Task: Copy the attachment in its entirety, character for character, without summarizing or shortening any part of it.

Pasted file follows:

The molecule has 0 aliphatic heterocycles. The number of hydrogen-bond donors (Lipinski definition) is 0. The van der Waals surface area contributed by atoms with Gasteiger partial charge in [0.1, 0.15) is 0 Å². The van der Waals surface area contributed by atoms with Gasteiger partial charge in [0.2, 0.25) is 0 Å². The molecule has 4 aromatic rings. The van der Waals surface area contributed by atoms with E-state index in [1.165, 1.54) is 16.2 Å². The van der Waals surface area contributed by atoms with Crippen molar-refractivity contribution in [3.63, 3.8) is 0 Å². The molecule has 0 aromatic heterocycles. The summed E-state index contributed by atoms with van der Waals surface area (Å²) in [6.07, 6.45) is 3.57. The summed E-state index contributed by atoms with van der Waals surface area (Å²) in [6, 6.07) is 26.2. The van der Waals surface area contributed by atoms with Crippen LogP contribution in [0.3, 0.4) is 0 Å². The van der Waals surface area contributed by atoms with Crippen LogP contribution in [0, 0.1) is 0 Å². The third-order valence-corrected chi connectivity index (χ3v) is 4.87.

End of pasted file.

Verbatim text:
The molecule has 0 aliphatic heterocycles. The number of hydrogen-bond donors (Lipinski definition) is 0. The van der Waals surface area contributed by atoms with Gasteiger partial charge in [0.1, 0.15) is 0 Å². The van der Waals surface area contributed by atoms with Gasteiger partial charge in [0.2, 0.25) is 0 Å². The molecule has 4 aromatic rings. The van der Waals surface area contributed by atoms with E-state index in [1.165, 1.54) is 16.2 Å². The van der Waals surface area contributed by atoms with Crippen molar-refractivity contribution in [3.63, 3.8) is 0 Å². The molecule has 0 aromatic heterocycles. The summed E-state index contributed by atoms with van der Waals surface area (Å²) in [6.07, 6.45) is 3.57. The summed E-state index contributed by atoms with van der Waals surface area (Å²) in [6, 6.07) is 26.2. The van der Waals surface area contributed by atoms with Crippen LogP contribution in [0.3, 0.4) is 0 Å². The van der Waals surface area contributed by atoms with Crippen LogP contribution in [0, 0.1) is 0 Å². The third-order valence-corrected chi connectivity index (χ3v) is 4.87.